What was I doing? And why was I running from one thing to another without any clear direction?
Like many people I’m a reader. I’ve read different genres my whole life and feel comfortable with books. I can even remember choice phrases and tidbits. Even my husband loves to say, ‘I’m off to my study and I’m not to be disturbed!’ (Mr Bennett, Pride and Prejudice).
However, writing a book and all that story craft is a whole other pesky thing. After one and a half years, I’ve worked out a blueprint that has clarified my learning process. Hopefully, you can glance over it, take the bits you need and go ‘pfft’ to the rest. I’ve broken the blueprint down into years one and two.
Things you can do in the first year to move your writing along:
- Join a critique or writing group
- Read Lots of How-To-Books and Books in your preferred genre
I am a how-to-book tragic. I raided the local library and borrowed every novel writing book they had. (Yes truly). I also downloaded a few onto my kindle but in the end ordered books online because I wanted to keep them in my reference library. My Top 6 Books (so far) are:
1. Goal, Motivation and Conflict – Debra Dixon
2. Any of the Writing Romance/YA for Dummies Books
3. Save the Cat – Blake Snyder
4. The First 50 Pages – Jeff Gerke
5. Elements of Fiction Writing (Conflict and Suspense) –James Scott Bell
6. Novel Shortcuts – Laura Whitcomb
There are a stack of others and from each you may glean a kernal of ‘aha’ moments that will stay with you and push your writing to new levels.
- Do Courses/Workshops
There are plenty of courses and workshops available on a multitude of topics. Depending on where you live, the best thing is to google courses in your area. Often there is a writer’s centre in your city or university courses that you can attend. The beauty of these courses is that you can concentrate your learning into a small time frame, meet other writers and target your learning. For example, if you decide you need help on character development, you can choose just that topic.
- Organise Your Writing Space
Until I had a dedicated writing space, I wasn’t dedicated to writing. I faffed around trying to write in poky areas upstairs, downstairs and in my lady’s kitchen. Not until I turned my little used dining room into my writing enclave, did the urge to sit down and type hit with a vengeance. Do make sure you’re comfy as you’ll be sitting for some time. I only write for two hours at a time. Then I go and do something else and come back to it later in the day for another two hour burst.
- Join Romance Writers of Australia and go to the conference if you can
This organization offers mentors, advice, newsletters, competitions and judging of your work. There is a huge membership and you are bound to connect with people in your genre which can kickstart all sorts of wonderful writing relationships. The conference is well worth it. Extremely well run and chock full of fabulous workshops. The biggest plus is meeting published authors and getting a feel for the industry.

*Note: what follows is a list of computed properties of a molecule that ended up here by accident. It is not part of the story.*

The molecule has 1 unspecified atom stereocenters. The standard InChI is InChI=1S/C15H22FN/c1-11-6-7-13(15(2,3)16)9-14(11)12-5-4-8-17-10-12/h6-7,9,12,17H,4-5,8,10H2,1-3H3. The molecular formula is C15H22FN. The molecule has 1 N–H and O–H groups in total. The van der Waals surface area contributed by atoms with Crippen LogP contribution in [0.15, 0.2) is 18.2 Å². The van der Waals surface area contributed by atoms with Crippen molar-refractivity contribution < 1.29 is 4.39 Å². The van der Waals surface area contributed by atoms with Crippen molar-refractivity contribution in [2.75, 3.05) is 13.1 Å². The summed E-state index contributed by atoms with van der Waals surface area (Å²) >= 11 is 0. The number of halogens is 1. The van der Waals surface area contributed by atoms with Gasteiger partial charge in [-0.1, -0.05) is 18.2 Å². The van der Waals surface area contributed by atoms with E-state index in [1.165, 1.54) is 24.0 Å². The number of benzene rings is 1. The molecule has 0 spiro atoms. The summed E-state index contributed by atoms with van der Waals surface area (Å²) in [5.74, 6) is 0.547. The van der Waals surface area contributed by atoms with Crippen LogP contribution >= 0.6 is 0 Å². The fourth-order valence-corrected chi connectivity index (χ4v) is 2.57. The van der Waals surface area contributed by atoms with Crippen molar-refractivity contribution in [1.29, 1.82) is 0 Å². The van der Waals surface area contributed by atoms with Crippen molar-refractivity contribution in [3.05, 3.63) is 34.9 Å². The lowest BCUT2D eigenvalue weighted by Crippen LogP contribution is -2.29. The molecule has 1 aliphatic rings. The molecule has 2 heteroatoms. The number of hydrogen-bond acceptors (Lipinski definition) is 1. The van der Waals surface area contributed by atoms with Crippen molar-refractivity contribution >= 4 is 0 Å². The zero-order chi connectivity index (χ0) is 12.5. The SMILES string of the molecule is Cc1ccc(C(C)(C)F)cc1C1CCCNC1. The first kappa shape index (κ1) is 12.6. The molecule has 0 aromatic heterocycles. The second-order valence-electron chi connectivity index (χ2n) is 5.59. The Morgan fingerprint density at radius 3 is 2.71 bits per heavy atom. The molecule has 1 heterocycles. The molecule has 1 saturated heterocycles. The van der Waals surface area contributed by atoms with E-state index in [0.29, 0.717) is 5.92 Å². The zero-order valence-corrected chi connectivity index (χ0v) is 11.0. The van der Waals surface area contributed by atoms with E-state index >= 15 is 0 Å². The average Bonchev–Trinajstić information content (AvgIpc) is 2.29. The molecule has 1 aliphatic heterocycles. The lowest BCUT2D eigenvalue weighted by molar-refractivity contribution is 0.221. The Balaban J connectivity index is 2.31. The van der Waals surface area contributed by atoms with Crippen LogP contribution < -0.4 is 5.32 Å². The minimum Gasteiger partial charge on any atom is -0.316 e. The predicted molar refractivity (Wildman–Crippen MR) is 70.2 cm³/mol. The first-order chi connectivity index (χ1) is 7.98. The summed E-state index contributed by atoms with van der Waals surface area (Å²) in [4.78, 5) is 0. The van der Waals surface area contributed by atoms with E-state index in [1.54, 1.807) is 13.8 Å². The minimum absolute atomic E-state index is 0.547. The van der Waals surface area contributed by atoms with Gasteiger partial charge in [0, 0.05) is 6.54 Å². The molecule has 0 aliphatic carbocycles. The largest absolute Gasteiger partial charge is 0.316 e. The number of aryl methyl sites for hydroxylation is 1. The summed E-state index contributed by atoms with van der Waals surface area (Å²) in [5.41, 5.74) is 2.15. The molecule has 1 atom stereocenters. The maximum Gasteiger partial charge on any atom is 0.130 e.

Things you can do to improve your writing in year two are:
- Study Authors you like and learn from them
Study sentence structure, dialogue, pacing and timing. Look at the words and work out why they work. Study how to increase suspense, conflict and emotional intensity. To do this you need to read – a lot. And study writers’ websites because they often give useful online tips.
- Put your work out for critique in writing groups or Competitions
Now this can be scary. Oh yes. But you’ll never know how you’re going if you don’t get any feedback. So be brave. Put your work out there and learn. Also, critiquing someone else’s work is a great way to see what works and what doesn’t.
- Think about blogging, facebook, a website or other social media
None of this is that important to start with, but as you get more experienced and get close to your first submission, you may want to think about your profile. It helps if you are active and seen to be a writer and if you blog consistently, you may build a readership.
- Study the market in your genre.
Read the latest best-sellers. Look at bookshop shelves, library shelves and ask advice about what’s selling. Try to stay informed about your genre.
- Write, Write, Write.
Ever seen babies learn to walk? They try and try and try and never give up. Every day they practice until one day, TA DA! – they’re walking. It’s persistence that pays off and so it is with writing. You must practice often, every day if possible.
If you can do even half of what I’ve listed, you will be well on your way to improved writing craft. Remember that it is your writing journey. Try not to compare your progress with others and take the time to enjoy each step along the way. After all, that is why we write. For the FUN of it.
One of my favourite sayings is by Robert Collier, the American self-help philosopher.
‘Success is the sum of small efforts – repeated day in and day out.’
I hope this blueprint gives you some ideas on how to tackle your writing adventure. If nothing else, it’s a great checklist to tick off the things you’ve already done.
Now, I’m off to write in my dining room and I’m not to be disturbed.